Introduction
Since the implementation of the policy of reform and opening-up promoted by the “little helmsman”, Deng Xiaoping, at the end of 1970s, the People’s Republic of China has been and is still experiencing huge internal migration. This is a mass migration with no precedent in human history. At the beginning of the 1980s, there were only 20 million migrants in China; by 2009, this number had reached almost 150 million (俞可平 Yu Keping, 2010). Independent media reports (Yardley, 2004) now indicate that more than 200 million individuals have marched from rural areas to the industrialized areas of eastern China. Almost one third of this figure is made up of female migrants. In certain areas and in specific industrial sectors such as textiles, manufacturing, cleaning, and the sex industry, the percentage of women reaches 70 (Jacka and Gaetano, 2004).

It is not possible to study and analyse Chinese domestic migration without taking into account the cultural, political, social, and economic complexity of the country. The scope of the current chapter does not allow for an extensive analysis, so it will approach the issue of the 流动人口 liudong renkou (or “floating people”, the term usually used by Chinese media to refer to migrants) from a qualitative perspective and limit the geographical area of analysis to the city of Beijing. Furthermore, this chapter will attempt, to a certain extent, to observe if and how the process of migration to Beijing from the countryside is a means of emancipation for the thousands of young female workers who undertake the move. The findings of the present chapter are the results of an ethnographic research based on semi-structured interviews and direct observation of young female migrants in Beijing between March 2009 and December 2010.
Studies on Chinese migration from a gender perspective started in the early 1990s. Important contributions in this field come from the research of Chinese and international scholars like Li Xiaojiang, Lee Ching Kwan, Pun Ngai, Li Yinhe, Zheng Zhenzhen, Honig Emily, Tani Barlow, Dorothy Ko, Elizabeth Croll, Zhang Hong, Tamara Jacka, Zheng Tiantian, and Rachel Murphy.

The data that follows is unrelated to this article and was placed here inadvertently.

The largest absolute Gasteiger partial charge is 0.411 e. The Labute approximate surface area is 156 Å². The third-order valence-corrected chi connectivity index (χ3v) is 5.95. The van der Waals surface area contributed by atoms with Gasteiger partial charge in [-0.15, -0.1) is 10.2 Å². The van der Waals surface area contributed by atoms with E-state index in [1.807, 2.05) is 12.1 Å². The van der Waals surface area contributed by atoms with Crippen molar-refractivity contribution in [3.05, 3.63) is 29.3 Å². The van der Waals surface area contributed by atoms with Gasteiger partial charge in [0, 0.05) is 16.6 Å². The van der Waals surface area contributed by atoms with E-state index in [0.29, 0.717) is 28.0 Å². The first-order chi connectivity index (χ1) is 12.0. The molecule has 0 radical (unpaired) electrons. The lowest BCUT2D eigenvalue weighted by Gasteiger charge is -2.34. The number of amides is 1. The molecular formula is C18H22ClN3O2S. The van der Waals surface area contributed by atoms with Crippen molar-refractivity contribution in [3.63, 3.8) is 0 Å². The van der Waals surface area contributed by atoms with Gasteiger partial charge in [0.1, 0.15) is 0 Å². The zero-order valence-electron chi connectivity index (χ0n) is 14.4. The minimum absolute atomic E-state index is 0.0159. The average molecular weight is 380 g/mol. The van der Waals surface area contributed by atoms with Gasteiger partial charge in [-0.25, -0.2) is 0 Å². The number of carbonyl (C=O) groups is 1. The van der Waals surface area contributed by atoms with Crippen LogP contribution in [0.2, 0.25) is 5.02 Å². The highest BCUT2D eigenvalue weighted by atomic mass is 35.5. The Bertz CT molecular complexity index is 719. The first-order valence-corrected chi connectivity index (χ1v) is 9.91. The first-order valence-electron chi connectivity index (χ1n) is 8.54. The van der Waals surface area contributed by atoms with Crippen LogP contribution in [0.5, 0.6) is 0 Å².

During the Maoist era, the All-China Women’s Federation (ACWF) followed with fervour the political views of the Chinese Communist Party. They participated in basing the issue of women’s liberation on the theory of classic Marxism, mainly inspired by the analysis of Friedrich Engels in his “The Origin of the Family, Private Property and the State” (1884). Critical and independent thought about women’s condition in China spread in academic and intellectual circles only at the end of the Maoist era.
According to the results of a survey entitled “Migrant workers and gender” (农民流动与性别 Nongmin Liudong Yu Xingbie, 2000), beyond the traditional socio-economic reasons and the “push and pull” factors, there are at least three factors motivating this new generation of young women to move from the countryside to big cities like Beijing: 1) to earn money, 2) to learn and seek personal development, and 3) to see the world. Thus, leaving home seems to be more a personal and free choice for individual emancipation than a need created by harsh economic conditions or miserable living standards in the place of origin. In fact, if during the 1980s it was very unpopular (or, in other words, not virtuous) for a woman of peasant origins to leave her village and work in the service industry in urban areas, nowadays Confucian morality seems to have given way to the need for mobility and speed dictated by the country’s rapid economic development:
“Women’s migration in China may at one time have been a signal of extreme poverty or desperation, but this is no longer the case. Now it is seen as a rite of passage by some young women, or at least a great adventure. In most cases the motive is still cash income, but often money is to be amassed for specific consumption goals, such as a new home, a bridal dowry, the bride-price for the girl’s brother, or education expenses for younger siblings.” (Jacka, 2004)
Of the many ways used by academics and media to define Chinese migrants, the one closest to the subject of this study is 打工妹 dagongmei. 打工 dagong literally means “to work”, “to temp”, or “to sell labour”, while 妹 mei or 妹妹 meimei is translated as “younger sister” or “little sister” (Lee, 1998; 潘毅 Pan Yi, 黎婉薇 Li Wanwei, 2006; Yan, 2008). It is a term of Cantonese origin, used since the 1980s, to refer to the young migrants who ended up working in the factories of Guangdong Province, the “world’s factory”. Today, it is still used but more widely to refer to young girls (usually aged between 16 and 25) who leave the rural areas to work in the urban ones. They have a low educational level, are not skilled workers, and many of them come from poor economic backgrounds. And, perhaps most important from a sociological point of view, they are not married. Read more